A New Twist in the 2021 Loon Saga

Since the last newsletter we have been checking the Lake daily. Sadly, we have come to the conclusion that the Loon chick is gone. However, we have been seeing a very interesting and hopeful transition. Our male and his partner of the previous 14 years have been together every time we have seen them.

During the annual LPC Loon census on July 17, we saw our pair together and the new female on her own. The picture above shows our pair in the distance on that cool rainy morning.

Below, the ‘new’ female Loon revealed battle scars, like the white spot on her head, from her fights  with ‘old’ mother Loon.

Is Our old Pair Re-bonding?

We are hopeful that they are re-establishing their pair bond and this is supported by some recent observations.

They fish and preen together, and call to each other when they get separated. Loons have several distinct calls (listen to them here). We are hearing the “Wail” which is mostly a “where are you” between pair members and “Hoot” calls which is short range communication within the family.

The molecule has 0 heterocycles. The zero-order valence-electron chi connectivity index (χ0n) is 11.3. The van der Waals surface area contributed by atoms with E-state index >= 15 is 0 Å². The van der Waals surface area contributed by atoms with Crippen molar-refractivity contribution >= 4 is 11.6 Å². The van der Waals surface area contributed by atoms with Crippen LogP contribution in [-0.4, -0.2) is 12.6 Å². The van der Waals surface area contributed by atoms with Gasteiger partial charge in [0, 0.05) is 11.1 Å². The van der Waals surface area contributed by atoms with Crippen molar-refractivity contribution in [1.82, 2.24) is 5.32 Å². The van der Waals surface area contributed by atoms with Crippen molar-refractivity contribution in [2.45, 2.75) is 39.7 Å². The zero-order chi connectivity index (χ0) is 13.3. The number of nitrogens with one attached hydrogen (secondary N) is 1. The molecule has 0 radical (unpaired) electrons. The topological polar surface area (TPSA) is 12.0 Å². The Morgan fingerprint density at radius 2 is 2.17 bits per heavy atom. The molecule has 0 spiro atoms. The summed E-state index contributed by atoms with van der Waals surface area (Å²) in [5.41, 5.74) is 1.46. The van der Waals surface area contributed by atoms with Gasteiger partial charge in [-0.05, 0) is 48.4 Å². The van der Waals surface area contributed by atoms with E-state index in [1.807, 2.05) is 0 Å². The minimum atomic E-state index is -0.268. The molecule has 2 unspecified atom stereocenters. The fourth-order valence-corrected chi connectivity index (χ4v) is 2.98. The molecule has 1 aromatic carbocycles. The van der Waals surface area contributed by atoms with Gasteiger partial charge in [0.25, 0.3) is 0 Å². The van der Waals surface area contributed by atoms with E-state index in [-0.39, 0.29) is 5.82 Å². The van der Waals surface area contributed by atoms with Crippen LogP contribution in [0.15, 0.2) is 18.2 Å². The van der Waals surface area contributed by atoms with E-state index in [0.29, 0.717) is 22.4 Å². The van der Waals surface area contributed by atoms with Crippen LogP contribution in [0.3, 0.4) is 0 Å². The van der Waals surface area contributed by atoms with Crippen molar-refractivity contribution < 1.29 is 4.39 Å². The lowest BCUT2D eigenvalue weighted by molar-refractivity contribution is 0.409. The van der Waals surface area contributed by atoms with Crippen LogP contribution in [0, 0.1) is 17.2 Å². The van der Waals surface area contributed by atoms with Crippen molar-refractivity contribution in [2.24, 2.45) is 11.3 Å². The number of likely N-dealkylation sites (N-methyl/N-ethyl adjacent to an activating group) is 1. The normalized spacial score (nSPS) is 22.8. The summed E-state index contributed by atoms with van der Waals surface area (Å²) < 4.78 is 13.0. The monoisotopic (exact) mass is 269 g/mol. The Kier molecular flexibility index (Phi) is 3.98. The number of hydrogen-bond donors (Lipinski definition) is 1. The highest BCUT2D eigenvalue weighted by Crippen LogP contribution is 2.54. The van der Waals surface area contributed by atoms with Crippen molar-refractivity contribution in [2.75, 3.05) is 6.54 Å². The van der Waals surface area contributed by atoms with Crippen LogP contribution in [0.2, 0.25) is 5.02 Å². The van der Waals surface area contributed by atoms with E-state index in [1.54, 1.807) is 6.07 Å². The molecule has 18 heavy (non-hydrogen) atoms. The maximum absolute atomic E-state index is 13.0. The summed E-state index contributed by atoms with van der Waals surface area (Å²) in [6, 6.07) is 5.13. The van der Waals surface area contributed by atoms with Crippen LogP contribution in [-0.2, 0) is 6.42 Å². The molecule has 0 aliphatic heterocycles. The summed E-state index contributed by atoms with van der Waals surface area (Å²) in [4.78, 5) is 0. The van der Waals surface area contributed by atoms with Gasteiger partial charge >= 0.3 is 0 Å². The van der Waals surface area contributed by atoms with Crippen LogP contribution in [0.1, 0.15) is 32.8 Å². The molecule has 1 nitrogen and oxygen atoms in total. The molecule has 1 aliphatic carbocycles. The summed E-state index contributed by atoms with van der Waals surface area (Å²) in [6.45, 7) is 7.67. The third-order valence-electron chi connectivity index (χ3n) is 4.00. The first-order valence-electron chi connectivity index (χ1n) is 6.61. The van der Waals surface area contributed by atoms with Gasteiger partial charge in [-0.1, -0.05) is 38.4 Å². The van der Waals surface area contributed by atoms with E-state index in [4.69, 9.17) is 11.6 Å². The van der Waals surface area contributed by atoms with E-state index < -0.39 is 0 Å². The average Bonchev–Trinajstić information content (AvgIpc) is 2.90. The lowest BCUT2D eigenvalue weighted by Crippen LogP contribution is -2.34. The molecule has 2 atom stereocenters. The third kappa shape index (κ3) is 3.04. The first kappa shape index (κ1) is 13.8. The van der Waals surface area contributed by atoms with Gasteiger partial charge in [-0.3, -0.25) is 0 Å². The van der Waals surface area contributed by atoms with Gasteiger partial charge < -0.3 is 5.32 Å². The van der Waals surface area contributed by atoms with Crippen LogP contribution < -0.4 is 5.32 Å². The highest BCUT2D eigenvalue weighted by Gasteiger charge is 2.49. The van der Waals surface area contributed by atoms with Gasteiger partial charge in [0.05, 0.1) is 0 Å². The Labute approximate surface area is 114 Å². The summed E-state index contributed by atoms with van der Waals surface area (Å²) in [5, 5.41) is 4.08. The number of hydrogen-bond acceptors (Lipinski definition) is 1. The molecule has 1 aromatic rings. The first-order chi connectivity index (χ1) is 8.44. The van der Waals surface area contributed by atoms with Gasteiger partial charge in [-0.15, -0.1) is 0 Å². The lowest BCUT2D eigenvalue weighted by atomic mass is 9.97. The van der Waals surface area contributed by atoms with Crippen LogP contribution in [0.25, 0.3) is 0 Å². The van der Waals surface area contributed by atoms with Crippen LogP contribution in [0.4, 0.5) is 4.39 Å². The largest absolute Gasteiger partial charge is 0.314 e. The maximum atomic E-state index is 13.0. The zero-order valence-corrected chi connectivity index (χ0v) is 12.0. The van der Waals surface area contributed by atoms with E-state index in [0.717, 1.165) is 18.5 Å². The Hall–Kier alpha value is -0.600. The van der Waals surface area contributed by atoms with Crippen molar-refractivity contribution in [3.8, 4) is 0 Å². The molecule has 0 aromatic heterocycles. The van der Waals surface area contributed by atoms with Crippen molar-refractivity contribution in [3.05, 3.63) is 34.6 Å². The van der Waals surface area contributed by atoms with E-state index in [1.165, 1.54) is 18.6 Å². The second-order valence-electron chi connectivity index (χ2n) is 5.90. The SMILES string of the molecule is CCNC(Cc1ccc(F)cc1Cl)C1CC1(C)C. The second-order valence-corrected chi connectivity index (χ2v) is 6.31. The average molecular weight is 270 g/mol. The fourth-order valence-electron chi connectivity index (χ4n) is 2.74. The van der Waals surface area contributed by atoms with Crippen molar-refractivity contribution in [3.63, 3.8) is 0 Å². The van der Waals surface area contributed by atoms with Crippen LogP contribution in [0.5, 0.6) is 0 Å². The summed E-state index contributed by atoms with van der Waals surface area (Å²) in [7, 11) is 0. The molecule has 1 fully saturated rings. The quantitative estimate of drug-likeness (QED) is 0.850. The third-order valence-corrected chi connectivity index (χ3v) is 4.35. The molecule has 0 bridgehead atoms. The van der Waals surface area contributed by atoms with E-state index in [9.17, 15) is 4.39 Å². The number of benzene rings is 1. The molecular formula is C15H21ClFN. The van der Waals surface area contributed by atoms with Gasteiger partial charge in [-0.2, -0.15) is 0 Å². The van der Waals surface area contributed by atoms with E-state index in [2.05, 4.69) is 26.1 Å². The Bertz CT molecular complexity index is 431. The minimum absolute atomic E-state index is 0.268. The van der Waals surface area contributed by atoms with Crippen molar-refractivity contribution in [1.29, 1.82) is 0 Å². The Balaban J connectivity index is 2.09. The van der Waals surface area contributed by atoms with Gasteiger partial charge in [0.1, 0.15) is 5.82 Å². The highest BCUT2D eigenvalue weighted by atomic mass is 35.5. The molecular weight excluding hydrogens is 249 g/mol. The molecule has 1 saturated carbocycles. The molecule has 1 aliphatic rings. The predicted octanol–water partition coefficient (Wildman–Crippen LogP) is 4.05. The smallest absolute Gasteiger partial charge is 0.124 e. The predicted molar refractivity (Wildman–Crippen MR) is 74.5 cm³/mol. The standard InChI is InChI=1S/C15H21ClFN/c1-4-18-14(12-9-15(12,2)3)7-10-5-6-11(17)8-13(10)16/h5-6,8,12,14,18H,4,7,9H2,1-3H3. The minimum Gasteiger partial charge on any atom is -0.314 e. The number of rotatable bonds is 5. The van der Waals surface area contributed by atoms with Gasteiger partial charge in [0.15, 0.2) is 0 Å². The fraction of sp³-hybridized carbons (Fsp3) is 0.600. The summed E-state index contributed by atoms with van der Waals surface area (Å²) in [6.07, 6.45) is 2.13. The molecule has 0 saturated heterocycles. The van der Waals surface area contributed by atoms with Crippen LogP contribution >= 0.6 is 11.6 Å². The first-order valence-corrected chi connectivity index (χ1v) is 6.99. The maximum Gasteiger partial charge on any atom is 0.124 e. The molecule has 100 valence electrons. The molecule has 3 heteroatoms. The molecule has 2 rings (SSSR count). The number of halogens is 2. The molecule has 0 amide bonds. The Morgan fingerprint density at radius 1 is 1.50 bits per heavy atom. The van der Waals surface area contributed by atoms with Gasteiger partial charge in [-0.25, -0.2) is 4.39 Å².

Preening female in good shape with the familiar Yellow-Green bands on her right leg.

Male with Yellow and White left leg bands, female in background.

A few days ago, the pair was near Turtle Cove doing synchronous underwater dives. The first photo below shows the pair close to shore and about to dive. In the second, the female has just gone under and the male would soon follow.These differ from the circling, head dipping, and aggressive chases seen when the two females were fighting.

After one of these “courtship swims” they went into the cove and swam around the nest raft. To our surprise, the female went up onto the raft (see below). Loons mate on land, and she might have been inviting him. The male did not follow her and after about 5 minutes she got off the raft and they left the cove.

Although it looks like they are re-establishing a relationship, we hope they do not produce eggs this year because any chicks might not have time to fledge before ice-in. The future is still uncertain; next Spring we will see if they are still together and whether the “new” female or another loon challenges them again.

For now, their closeness and bridling seems, at least to us, a celebration of a turn for the better on Pleasant Lake.

Words and Photos by Jen Esten and Jon Waage.

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